WebAd.png

High flying quail and taller tales

By Prioleau Alexander


Peter Lehman Marvin Infinger, Perry Buckner, Tommy Hartnett, Kayton Dawson and Peter Hughes. Image provided.


If you’re a native son of the Lowcountry and Tommy Hartnett indicates he’d like to go to lunch, you go. Only a fool would pass up the opportunity to break bread with one of the Lowcountry’s great politicians, businessmen and characters. He reminds me a good bit of my father — a life steeped in pluff mud, a thick Charleston brogue, quick with a laugh or a legendary story and perhaps best described by a phrase usually applied to Marines: no better friend, no worse opponent.


My friend Peter Lehman called last year and asked me to join him for a lunch with Tommy and group of men involved in an annual event at Back Woods Quail Club that included lunch, a quail shoot, dinner, drinks and stories of “behind the scenes South Carolina” that few know — or want to know.


At this lunch I conversed with the men and asked what inspired an annual trip to Back Woods Quail Club. The answer came in pieces in a variety of fine Southern accents, which I put together thusly: You know those pretentious idiots that started the Renaissance Weekend? The Clintons and all their buddies? Well, they didn’t invite any of us, so we decided to have a Southern Renaissance Weekend. While they’d be attending boring seminars and speeches about drowning polar bears, we’d be shooting quail, eating homecooked meals, drinking good brown liquor and swapping stories.


There are a variety of reasons I’d rather attend a Back Woods gun-and-whiskey function than a weekend with the Clintons. First, at Back Woods I knew that even the tallest of tales would have a kernel of truth. Two, if I got shot, it would be by accident. Three, if a week later if someone found me dead with a butcher knife in my back, the coroner wouldn’t immediately rule it suicide.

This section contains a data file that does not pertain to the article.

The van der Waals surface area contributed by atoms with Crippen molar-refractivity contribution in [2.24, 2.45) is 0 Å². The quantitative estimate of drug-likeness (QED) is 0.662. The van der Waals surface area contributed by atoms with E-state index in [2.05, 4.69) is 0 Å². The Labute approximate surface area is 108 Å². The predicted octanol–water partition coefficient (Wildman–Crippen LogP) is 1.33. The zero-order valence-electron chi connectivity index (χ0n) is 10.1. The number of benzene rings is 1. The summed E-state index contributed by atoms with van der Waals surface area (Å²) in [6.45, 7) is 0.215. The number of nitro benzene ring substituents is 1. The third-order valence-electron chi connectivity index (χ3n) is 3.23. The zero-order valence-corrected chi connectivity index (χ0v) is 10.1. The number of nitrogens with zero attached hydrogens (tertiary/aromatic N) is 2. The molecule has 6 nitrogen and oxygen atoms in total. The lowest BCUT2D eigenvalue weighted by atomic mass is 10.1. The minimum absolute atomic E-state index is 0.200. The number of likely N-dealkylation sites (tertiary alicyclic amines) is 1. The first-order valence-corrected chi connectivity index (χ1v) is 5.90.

Anyway, I was invited — and was told this was their 25th anniversary. This would be one of my greatest fly-on-the-wall moments ever.


After arriving, I soon discovered there was another writer attending, representing a well-respected sporting and wildlife magazine. As we ate lunch and a few of the never-to-be-repeated stories began to flow, there arose a tad bit of concern regarding what would be recorded and written for the world to hear. The conversation was sprinkled with a few comments something like this:


My fellow writer: I’m not here to ruin anyone’s life.


Me: I am.


My fellow writer: I don’t intend to hurt anyone’s feelings …


Me: I do. Actually, that’s all I do.


My fellow writer: I don’t care about someone’s political bent.


Me: I do. If any of y’all are Democrats, expect to read about it.


My fellow writer: If anything is off limits, let me know.


Me: Ditto that. I’ll want to listen more carefully and take closer notes.


The group that eventually assembled was wonderfully eclectic, with not a man in the crowd who’d be considered for attendance at Renaissance Weekend. There were attorneys, a surgeon, a dentist, a retired judge, real estate professionals, politicians, businessmen and, well, me. The stories began to flow and covered such insider topics as government corruption, graft, SCOTUS and the raucous early days of the Republican Party in S.C.


Speaking about one of our famed S.C. politicians, one guest remarked, “I know him well. I wouldn’t get out of the electric chair to speak to him.”


We ate a light lunch, and the guides and the dogs soon arrived to take pairs of the men out into the field to hunt quail. The group was slow to break up, as every hunter knows the “hunt” isn’t about hunting — it’s about friendships, good-natured harassment and the one that got away.


At the end of the hunts, pairs of men reentered the main cabin, all greeted with the question “How’d you do?” One such exchange went:


Room: How’d you do?


Hunter: Killed ’em all so fast we started shooting buzzards.


My fellow writer: Please don’t say that in front of me.


Me: Is it okay if I spell buzzards e-a-g-l-e-s? Makes for a better story.